Why is it important to study individual diet specialization? Ecologically, studying individual-level diet variation represents a more complete description of a biological system. Information on individual resource use is necessary if we want to make the transition from phenomenological models of population dynamics to mechanistic models in which the dynamics are predicted from the properties of its components (e.g., individual foraging decisions). Evolutionarily, since variation is the raw material for evolution by natural selection, intraspe-cific niche variation thus represents an important target for natural selection. Furthermore, IS, species specialization, and similarly generalization are all affected by intra-and interspecific competition, predation, and prey dynamics, so the topic of food specialization is at the interface of both ecological and evolutionary studies.
Intra- and interspecific competition, types of social interactions, and the risk of predation or parasitism are factors generally used in describing a population's ecology, all of which can depend on an individual's resource use. Risk factors connected to diet are common because foraging individuals can be vulnerable to predators and parasites associated with a particular diet. Social and competitive interactions between individuals are strongest among individuals that use the same subset of resources especially if different resources are associated to different microhabitats. As a result, populations with large between-individual variation can be divided into subgroups that may compete within themselves but with low between-group competition. Consequently, censuses of total population size will not serve as a good proxy for the level of intraspecific competition. Instead, exploitative competition will be both density and frequency dependent.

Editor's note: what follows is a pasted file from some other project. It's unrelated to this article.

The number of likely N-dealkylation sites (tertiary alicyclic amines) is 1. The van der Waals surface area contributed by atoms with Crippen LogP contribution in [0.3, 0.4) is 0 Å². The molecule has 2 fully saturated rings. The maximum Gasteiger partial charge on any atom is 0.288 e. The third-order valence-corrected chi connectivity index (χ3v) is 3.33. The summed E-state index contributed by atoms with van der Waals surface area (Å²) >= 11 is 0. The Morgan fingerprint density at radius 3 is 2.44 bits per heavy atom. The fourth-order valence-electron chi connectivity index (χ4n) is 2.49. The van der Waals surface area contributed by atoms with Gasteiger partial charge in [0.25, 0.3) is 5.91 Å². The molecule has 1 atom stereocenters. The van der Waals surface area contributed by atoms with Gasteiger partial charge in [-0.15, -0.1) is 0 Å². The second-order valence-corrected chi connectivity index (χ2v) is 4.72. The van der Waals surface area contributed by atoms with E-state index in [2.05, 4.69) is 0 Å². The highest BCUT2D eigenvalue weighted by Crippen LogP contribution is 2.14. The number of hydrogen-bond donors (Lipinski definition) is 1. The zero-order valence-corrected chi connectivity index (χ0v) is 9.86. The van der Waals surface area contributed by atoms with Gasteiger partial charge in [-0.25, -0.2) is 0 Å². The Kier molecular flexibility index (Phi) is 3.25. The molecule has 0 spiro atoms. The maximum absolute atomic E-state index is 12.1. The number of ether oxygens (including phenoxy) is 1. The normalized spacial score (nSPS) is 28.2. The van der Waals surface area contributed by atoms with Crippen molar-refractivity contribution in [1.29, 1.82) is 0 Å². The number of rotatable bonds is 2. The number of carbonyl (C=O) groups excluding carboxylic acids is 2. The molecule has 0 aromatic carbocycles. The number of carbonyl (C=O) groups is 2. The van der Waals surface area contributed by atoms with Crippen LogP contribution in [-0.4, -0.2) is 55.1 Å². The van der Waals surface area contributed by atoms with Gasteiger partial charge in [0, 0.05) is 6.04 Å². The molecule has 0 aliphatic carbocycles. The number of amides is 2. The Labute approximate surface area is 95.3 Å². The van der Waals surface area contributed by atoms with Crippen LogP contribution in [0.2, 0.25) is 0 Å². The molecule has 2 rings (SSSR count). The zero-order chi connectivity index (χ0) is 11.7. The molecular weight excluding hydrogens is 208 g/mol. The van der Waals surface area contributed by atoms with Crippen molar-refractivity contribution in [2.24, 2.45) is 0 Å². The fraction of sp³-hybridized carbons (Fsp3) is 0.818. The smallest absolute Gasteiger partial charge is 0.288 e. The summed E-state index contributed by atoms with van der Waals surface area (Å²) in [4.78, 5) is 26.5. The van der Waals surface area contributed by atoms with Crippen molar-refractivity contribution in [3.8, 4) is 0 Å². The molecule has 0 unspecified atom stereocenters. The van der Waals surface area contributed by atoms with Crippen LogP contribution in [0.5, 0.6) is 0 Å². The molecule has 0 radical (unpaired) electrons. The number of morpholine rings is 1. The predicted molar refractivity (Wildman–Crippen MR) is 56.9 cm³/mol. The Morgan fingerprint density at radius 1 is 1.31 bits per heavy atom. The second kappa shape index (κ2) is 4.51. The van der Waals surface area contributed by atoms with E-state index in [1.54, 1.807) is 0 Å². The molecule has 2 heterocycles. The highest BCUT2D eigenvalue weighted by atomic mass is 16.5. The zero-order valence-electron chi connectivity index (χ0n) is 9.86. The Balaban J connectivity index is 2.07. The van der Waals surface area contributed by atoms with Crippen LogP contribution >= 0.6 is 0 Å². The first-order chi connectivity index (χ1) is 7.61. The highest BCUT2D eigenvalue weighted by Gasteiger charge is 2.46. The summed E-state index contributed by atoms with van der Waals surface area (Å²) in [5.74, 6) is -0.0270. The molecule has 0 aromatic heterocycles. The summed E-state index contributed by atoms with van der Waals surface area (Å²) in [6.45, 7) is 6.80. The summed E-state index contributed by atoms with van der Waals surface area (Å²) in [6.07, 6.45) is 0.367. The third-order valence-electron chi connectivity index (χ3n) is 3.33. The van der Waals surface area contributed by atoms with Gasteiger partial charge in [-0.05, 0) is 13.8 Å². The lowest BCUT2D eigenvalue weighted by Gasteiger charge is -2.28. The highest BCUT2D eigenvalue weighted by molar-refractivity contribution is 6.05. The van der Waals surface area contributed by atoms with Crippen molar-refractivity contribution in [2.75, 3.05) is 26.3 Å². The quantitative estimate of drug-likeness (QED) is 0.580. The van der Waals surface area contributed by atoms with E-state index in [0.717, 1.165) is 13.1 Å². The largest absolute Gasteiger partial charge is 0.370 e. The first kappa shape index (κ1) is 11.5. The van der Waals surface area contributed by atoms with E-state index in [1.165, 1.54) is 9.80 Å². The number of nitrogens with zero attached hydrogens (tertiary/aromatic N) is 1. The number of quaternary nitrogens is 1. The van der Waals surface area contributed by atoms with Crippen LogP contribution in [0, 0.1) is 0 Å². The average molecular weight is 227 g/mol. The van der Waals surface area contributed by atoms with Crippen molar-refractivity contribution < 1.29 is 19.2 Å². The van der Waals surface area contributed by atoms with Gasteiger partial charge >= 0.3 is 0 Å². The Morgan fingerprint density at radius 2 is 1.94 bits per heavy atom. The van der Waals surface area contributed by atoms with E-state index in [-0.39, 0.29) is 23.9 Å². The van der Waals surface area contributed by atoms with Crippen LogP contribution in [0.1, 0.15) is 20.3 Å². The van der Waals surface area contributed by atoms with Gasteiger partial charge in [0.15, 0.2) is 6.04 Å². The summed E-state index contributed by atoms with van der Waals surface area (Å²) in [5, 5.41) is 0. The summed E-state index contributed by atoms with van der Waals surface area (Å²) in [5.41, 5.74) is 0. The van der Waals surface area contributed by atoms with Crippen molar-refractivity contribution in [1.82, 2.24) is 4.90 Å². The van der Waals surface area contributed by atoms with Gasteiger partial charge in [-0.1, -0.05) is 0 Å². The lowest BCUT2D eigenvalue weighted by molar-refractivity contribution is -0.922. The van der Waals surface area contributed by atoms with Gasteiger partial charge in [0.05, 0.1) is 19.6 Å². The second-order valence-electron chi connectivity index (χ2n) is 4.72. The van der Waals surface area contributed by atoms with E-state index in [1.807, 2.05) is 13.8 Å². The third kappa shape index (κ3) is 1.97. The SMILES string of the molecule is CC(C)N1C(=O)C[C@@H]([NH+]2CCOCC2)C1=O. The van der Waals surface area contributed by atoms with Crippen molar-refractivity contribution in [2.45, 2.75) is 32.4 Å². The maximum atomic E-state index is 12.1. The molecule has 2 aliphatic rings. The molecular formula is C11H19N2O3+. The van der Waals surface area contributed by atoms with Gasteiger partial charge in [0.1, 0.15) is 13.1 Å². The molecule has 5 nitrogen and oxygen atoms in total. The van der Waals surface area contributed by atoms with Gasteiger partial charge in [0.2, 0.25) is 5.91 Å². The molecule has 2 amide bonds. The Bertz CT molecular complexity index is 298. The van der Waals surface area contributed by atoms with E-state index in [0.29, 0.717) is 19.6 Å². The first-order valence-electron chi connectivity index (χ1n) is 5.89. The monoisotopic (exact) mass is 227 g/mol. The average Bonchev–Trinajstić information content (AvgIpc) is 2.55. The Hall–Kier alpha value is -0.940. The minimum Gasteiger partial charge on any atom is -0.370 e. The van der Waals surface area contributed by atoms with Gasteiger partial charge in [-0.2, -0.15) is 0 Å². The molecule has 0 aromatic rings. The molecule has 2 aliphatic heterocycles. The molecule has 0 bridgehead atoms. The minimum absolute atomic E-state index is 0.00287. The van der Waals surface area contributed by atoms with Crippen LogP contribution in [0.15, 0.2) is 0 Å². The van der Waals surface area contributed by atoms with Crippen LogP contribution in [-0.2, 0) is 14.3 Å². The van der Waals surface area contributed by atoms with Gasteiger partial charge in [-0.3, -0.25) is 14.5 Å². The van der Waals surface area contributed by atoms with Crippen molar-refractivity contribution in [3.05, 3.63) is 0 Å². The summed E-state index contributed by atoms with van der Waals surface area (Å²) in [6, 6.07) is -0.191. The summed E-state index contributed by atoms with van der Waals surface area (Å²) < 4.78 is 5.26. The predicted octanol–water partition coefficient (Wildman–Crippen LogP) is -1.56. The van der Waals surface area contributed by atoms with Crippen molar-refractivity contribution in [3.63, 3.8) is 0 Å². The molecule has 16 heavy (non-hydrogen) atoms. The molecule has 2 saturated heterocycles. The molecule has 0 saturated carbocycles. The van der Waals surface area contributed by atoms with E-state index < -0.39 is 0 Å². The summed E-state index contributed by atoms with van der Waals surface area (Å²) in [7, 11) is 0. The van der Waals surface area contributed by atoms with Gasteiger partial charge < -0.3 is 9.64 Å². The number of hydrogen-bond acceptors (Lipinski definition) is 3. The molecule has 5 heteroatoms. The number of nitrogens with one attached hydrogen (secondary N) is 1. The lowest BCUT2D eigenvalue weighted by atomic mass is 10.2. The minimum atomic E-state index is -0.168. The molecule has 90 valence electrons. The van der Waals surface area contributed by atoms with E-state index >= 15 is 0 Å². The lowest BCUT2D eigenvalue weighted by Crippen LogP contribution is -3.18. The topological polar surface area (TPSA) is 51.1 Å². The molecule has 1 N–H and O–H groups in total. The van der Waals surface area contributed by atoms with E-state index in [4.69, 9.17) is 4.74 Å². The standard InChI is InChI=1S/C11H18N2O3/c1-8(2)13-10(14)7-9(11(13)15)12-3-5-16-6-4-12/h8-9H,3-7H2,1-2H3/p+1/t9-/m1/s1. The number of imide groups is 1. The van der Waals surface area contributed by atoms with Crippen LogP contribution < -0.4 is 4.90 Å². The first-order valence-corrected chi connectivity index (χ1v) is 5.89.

Resource-specific ecological interactions mean that individuals within the same population can be subject to different selective pressures. Habitat and resource use affect an individual's energy income, mating options, and exposure to risk. Niche variation among individuals is therefore likely to be a major source of variation in fitness and may play a central role in evolutionary diversification. In many models of evolutionary diversification, divergence is driven by disruptive selection because phenotypically average individuals (or generalists) experience disproportionately more intense competition than rare phenotypes (or specialists) with access to exclusive resources. When resource-specific fitness and IS lead to frequency-dependent interactions, IS may lead to disruptive selection that will facilitate adaptive speciation. Whether such effects lead to trait evolution and specia-tion will depend on the heritability of the traits and the temporal consistency of the interindividual variation.
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